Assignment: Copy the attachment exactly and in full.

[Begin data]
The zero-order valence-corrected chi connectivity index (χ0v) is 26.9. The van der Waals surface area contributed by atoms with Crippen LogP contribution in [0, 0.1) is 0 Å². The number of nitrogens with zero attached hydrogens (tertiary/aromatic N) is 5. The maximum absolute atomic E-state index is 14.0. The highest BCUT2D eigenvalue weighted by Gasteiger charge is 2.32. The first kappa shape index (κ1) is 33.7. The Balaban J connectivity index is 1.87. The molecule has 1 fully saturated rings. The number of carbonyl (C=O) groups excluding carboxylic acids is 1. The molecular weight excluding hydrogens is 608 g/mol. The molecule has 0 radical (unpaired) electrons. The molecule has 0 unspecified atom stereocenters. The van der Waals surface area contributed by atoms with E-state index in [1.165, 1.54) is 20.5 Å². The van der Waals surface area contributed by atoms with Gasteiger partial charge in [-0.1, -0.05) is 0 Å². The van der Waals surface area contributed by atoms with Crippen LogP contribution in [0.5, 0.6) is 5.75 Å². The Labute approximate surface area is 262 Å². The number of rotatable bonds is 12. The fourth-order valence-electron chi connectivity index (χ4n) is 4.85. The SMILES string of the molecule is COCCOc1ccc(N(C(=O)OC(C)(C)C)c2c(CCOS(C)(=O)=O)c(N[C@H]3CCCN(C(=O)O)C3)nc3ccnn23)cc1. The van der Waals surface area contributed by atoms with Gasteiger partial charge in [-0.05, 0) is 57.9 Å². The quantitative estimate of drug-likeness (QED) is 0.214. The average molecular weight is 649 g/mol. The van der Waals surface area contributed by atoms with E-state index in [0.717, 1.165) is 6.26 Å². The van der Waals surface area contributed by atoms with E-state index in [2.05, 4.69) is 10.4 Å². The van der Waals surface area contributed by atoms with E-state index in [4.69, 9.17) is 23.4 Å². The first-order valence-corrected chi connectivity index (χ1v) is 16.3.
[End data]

The zero-order valence-corrected chi connectivity index (χ0v) is 26.9. The van der Waals surface area contributed by atoms with Crippen LogP contribution in [0, 0.1) is 0 Å². The number of nitrogens with zero attached hydrogens (tertiary/aromatic N) is 5. The maximum absolute atomic E-state index is 14.0. The highest BCUT2D eigenvalue weighted by Gasteiger charge is 2.32. The first kappa shape index (κ1) is 33.7. The Balaban J connectivity index is 1.87. The molecule has 1 fully saturated rings. The number of carbonyl (C=O) groups excluding carboxylic acids is 1. The molecular weight excluding hydrogens is 608 g/mol. The molecule has 0 radical (unpaired) electrons. The molecule has 0 unspecified atom stereocenters. The van der Waals surface area contributed by atoms with E-state index in [1.165, 1.54) is 20.5 Å². The van der Waals surface area contributed by atoms with Gasteiger partial charge in [-0.1, -0.05) is 0 Å². The van der Waals surface area contributed by atoms with Crippen LogP contribution in [0.5, 0.6) is 5.75 Å². The Labute approximate surface area is 262 Å². The number of rotatable bonds is 12. The fourth-order valence-electron chi connectivity index (χ4n) is 4.85. The SMILES string of the molecule is COCCOc1ccc(N(C(=O)OC(C)(C)C)c2c(CCOS(C)(=O)=O)c(N[C@H]3CCCN(C(=O)O)C3)nc3ccnn23)cc1. The van der Waals surface area contributed by atoms with Gasteiger partial charge in [-0.05, 0) is 57.9 Å². The quantitative estimate of drug-likeness (QED) is 0.214. The average molecular weight is 649 g/mol. The van der Waals surface area contributed by atoms with E-state index in [0.717, 1.165) is 6.26 Å². The van der Waals surface area contributed by atoms with E-state index in [2.05, 4.69) is 10.4 Å². The van der Waals surface area contributed by atoms with E-state index in [4.69, 9.17) is 23.4 Å². The first-order valence-corrected chi connectivity index (χ1v) is 16.3.